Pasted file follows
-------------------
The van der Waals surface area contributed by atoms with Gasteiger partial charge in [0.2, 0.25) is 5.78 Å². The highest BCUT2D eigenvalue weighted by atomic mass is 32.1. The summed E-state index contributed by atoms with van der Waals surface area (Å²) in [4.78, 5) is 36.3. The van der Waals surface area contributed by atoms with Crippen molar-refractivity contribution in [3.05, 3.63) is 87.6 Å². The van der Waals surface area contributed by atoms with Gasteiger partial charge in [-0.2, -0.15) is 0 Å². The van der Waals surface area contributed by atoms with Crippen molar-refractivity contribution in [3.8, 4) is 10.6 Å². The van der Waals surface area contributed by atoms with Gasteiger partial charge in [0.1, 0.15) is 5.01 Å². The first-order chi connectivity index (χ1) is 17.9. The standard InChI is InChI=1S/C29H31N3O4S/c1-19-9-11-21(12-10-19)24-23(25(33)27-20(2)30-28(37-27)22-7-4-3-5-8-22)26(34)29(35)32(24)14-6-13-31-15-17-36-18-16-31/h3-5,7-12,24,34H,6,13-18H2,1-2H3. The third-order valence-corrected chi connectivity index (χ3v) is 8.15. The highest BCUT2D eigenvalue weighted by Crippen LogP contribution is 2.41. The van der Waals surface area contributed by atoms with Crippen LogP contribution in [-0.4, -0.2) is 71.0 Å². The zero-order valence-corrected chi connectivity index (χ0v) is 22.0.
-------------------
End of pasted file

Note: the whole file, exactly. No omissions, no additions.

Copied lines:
The van der Waals surface area contributed by atoms with Gasteiger partial charge in [0.2, 0.25) is 5.78 Å². The highest BCUT2D eigenvalue weighted by atomic mass is 32.1. The summed E-state index contributed by atoms with van der Waals surface area (Å²) in [4.78, 5) is 36.3. The van der Waals surface area contributed by atoms with Crippen molar-refractivity contribution in [3.05, 3.63) is 87.6 Å². The van der Waals surface area contributed by atoms with Gasteiger partial charge in [-0.2, -0.15) is 0 Å². The van der Waals surface area contributed by atoms with Crippen molar-refractivity contribution in [3.8, 4) is 10.6 Å². The van der Waals surface area contributed by atoms with Gasteiger partial charge in [0.1, 0.15) is 5.01 Å². The first-order chi connectivity index (χ1) is 17.9. The standard InChI is InChI=1S/C29H31N3O4S/c1-19-9-11-21(12-10-19)24-23(25(33)27-20(2)30-28(37-27)22-7-4-3-5-8-22)26(34)29(35)32(24)14-6-13-31-15-17-36-18-16-31/h3-5,7-12,24,34H,6,13-18H2,1-2H3. The third-order valence-corrected chi connectivity index (χ3v) is 8.15. The highest BCUT2D eigenvalue weighted by Crippen LogP contribution is 2.41. The van der Waals surface area contributed by atoms with Crippen LogP contribution in [-0.4, -0.2) is 71.0 Å². The zero-order valence-corrected chi connectivity index (χ0v) is 22.0.